Twilight, Star Bright

Friday before last I was in Brisbane Airport with 4.75 hours to kill, work had booked a non flexible fare which was stupid as we didn’t really know when the training was going to finish and it finished early. So I had to buy a book to help me kill the time, as Jamie Wakefield had posted not entirely terrible comments about Stephanie Meyers Twilight saga I decided to pick up the first book and read it.

I finished it the next evening and decided to pick up the next three on Sunday afternoon. I finished those three by the following Sunday night, which puts this at the quickest I’ve ever read a series of books. Although don’t let the physical size of the books scare you the font used isn’t all that small.

Jamie’s comments about the books made it sound like the first book was only worth reading so you could read the following books. Maybe his comments had coloured my expectations too much but I found the first book to be pretty good and the second and third to be the worst.

I think I have to blame her publishers for my dislike of the second and third books, they were spoilt way too much by the teaser bits at the start and end of each book. I can understand the teaser at the end of a book spoiling the next book a little bit, but these books had so few twists that having one of them spoilt pretty much invalidated the value of the whole next book.

And it wasn’t just the sneak preview/spoiler in the previous book that did the spoiling, the preface of each book gave you way to much information about what was going to happen. If they had just ripped those sections of the books out, I would have enjoyed them much more.

When half way through the 4th book I discovered the best twist in the books a mere 10 pages before it happened I felt a great sense of achievement. Not for my self, but that finally Stephanie Meyer had discovered the skill of how to write a book. Previously, even without reading the spoiler in the previous book, she was telegraphing what was going to happen for at least half the book. That’s not a twist, it’s just bad story writing.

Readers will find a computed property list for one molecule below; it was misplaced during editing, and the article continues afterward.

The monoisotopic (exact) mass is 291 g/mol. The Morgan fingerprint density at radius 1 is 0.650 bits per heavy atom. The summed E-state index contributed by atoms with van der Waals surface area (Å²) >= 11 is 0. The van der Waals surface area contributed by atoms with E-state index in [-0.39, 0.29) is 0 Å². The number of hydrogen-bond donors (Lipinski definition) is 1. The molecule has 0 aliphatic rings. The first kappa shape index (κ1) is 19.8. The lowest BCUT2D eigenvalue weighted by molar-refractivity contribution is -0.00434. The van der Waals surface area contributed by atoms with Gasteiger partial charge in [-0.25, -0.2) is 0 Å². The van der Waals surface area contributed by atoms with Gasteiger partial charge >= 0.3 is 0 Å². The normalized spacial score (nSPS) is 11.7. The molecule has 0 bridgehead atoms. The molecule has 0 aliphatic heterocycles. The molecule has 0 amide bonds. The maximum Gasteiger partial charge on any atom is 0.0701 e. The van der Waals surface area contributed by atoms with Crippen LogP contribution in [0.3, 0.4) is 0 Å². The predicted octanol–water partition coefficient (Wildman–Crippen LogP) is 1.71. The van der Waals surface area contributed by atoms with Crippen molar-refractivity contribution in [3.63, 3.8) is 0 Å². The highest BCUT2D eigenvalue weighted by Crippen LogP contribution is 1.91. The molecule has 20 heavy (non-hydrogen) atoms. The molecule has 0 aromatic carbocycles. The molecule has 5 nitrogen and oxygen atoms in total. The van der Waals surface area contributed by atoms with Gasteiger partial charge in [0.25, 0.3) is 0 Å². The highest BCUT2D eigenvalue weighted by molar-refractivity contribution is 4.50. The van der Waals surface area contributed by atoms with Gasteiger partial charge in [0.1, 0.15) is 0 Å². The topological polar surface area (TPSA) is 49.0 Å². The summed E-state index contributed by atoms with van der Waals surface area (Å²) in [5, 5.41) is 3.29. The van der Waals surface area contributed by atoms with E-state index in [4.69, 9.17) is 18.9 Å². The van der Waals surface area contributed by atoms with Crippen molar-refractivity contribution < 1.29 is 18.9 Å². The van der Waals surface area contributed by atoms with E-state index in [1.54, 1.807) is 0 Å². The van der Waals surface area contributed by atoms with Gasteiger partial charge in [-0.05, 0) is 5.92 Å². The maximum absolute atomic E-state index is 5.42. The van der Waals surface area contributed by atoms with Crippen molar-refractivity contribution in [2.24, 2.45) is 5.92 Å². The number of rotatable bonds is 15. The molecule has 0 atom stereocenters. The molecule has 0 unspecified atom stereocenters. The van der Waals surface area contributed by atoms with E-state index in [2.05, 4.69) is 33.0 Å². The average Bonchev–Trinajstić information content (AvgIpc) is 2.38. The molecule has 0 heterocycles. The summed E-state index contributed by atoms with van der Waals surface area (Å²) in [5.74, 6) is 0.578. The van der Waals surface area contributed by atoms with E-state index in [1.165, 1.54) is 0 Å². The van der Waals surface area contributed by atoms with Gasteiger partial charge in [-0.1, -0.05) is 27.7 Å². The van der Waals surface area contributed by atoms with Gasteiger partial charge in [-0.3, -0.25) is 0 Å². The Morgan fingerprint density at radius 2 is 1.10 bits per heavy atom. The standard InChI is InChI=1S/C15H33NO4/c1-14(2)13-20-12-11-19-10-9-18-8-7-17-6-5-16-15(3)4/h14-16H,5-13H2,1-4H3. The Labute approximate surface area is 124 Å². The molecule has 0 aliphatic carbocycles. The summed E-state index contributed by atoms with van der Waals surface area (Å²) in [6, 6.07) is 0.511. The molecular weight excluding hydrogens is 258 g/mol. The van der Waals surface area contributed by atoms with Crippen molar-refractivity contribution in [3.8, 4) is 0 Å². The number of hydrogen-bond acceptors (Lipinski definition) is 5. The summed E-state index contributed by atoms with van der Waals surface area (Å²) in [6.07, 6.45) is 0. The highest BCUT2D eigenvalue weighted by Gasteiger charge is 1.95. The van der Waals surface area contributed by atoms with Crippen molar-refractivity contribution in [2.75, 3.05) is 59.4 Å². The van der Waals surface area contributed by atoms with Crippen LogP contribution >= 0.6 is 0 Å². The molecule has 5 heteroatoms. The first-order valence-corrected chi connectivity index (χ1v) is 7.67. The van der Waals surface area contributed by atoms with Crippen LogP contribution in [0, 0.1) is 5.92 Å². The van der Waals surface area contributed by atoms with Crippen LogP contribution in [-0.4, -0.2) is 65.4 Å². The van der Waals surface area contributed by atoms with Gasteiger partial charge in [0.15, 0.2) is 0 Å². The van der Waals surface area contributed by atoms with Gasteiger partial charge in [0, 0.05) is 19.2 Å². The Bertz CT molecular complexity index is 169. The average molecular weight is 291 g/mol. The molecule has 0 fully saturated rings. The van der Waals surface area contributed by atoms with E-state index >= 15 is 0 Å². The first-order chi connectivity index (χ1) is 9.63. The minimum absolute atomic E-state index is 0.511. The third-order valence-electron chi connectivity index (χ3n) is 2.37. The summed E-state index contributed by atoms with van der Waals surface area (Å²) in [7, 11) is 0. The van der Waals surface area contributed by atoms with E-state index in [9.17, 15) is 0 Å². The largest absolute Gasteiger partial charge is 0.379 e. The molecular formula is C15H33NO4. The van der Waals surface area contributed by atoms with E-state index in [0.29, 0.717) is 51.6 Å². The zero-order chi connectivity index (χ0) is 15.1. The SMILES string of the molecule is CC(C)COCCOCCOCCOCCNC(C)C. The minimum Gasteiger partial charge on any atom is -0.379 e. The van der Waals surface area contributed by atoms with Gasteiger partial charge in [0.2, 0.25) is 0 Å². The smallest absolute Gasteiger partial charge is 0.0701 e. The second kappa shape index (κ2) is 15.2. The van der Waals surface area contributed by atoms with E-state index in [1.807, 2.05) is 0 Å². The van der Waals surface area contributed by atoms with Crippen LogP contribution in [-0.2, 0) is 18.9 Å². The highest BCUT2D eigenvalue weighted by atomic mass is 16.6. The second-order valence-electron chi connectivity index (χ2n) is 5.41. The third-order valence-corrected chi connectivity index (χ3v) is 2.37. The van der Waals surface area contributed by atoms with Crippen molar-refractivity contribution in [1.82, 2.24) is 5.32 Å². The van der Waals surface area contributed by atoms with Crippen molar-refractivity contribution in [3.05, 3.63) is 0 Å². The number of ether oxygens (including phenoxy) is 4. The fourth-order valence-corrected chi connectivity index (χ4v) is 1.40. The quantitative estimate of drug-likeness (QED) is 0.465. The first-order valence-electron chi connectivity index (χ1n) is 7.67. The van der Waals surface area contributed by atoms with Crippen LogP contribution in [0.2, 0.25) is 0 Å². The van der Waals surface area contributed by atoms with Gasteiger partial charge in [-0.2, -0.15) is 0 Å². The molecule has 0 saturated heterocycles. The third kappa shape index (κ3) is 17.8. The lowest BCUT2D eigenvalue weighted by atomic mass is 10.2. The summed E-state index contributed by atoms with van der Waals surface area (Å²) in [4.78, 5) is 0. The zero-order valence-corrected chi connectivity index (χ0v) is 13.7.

I don’t know what’s wrong with me, apparently Jamie is much more of a man than I am: I never found the descriptions of the characters to be either terribly repetitive or overly soppy. It must just be that I like Stephanie’s style.

That doesn’t mean I’m going to rush out and read the first book again from Edwards perspective though. It’ll probably be a more sedate meadering, once it is properly released.

(While I might not bother to pay for copyrighted things always I do respect content creators enough to let them wait for it to be finished before consuming it)

So I do recommend them, assuming you can cope with reading books intended for teens and skip the teaser/preface.

PS: I have no idea what this posts title is meant to mean, it just sounded nice.

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